A healthier way to vent

  • Be selective about when you vent. Instead of venting to people, you can gain perspective on your own by writing your thoughts down or changing your environment.
  • When you vent to others, ask them for their perspective. It will help you not to keep rehashing your experiences.
  • Consider to whom you vent. Did this person help you last time you spoke to them or just make you feel worse?
  • Be careful around online venting. Negative emotions easily spread online, which can result in bullying or trolling.

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Does Venting Your Feelings Actually Help?

greatergood.berkeley.edu

MORE IDEAS FROM THE ARTICLE

While supportive friends and family may care enough to listen and sympathize with us, there's often a limit to how much listeners can actually hear. It can be frustrating to listen to someone wallowing in emotion without learning from their experience. The listener may also "catch" these emotions themselves. 

An artful listener will use empathy or sympathy and wait for the right moment before offering perspective.

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For many years, psychologists believed that dark emotions needed to be released physically, like hitting a soft object, like pillows or punching bags.

  • However, this type of emotional venting makes people relive their anger in their bodies, strengthening the neural pathways for anger and making it easier to get angry the next time.
  • The same is true of grief or anxiety. If we only relive our experience without finding meaning and a way to soother ourselves, it could extend our suffering.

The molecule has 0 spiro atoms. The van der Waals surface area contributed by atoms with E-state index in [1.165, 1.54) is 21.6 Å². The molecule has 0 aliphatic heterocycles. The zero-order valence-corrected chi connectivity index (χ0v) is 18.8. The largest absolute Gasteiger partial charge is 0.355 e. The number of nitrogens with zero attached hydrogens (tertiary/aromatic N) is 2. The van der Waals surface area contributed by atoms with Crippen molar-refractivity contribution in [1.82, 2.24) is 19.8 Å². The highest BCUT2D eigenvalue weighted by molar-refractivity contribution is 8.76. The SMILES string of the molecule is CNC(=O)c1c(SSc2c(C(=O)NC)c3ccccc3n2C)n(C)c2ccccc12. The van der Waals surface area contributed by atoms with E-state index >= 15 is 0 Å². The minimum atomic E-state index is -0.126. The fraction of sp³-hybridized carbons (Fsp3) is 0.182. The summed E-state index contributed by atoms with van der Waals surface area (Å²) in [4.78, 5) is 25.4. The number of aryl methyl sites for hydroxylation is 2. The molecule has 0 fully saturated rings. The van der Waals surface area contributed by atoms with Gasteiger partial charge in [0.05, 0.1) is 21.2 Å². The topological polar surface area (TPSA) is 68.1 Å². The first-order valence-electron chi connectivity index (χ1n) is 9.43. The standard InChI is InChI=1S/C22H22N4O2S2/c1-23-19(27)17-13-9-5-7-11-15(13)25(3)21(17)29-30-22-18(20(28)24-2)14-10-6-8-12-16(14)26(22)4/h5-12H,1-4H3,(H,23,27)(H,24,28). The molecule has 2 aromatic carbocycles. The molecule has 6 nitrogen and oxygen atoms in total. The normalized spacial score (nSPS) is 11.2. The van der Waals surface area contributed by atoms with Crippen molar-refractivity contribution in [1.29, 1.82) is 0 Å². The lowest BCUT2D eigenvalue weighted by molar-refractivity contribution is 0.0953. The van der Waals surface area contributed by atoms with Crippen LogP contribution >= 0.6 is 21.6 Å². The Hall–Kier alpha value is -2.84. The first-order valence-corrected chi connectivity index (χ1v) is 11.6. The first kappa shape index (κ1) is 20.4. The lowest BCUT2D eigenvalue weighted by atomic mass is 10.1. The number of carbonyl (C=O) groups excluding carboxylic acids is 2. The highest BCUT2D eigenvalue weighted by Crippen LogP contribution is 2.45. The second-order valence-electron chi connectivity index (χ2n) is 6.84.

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Venting feelings is not always helpful

Science suggests that while venting your emotions feel good in the moment, it might make matters worse in the long run.

Sharing our emotions reduces our stress and make us feel closer to others. When we open up, and people respond with sympathy, we feel understood and supported. But, expressing our emotions often to others may make us feel worse if we fail to gain some perspective and don't take steps to soothe ourselves.

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We vent our feelings to connect with other people who can help validate what we're going through. It feels good to know you have someone to rely on who takes the time to listen.

Sharing our feelings also help us to clarify and gain insight into what's causing our complicated feelings. Our confidants can also provide new perspectives and offer sound advice. But if we only vent, we won't address our cognitive needs too. We need to make meaning of what we're experiencing.

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Venting is not the same as complaining
  • Complaining is characterised by whining about the same issues while blaming external factors for your emotions. It tends to be chronic.
  • Venting is a momentary release of emotion and frustration. After blowing off some steam, you can continue with your day in a relatively normal manner.

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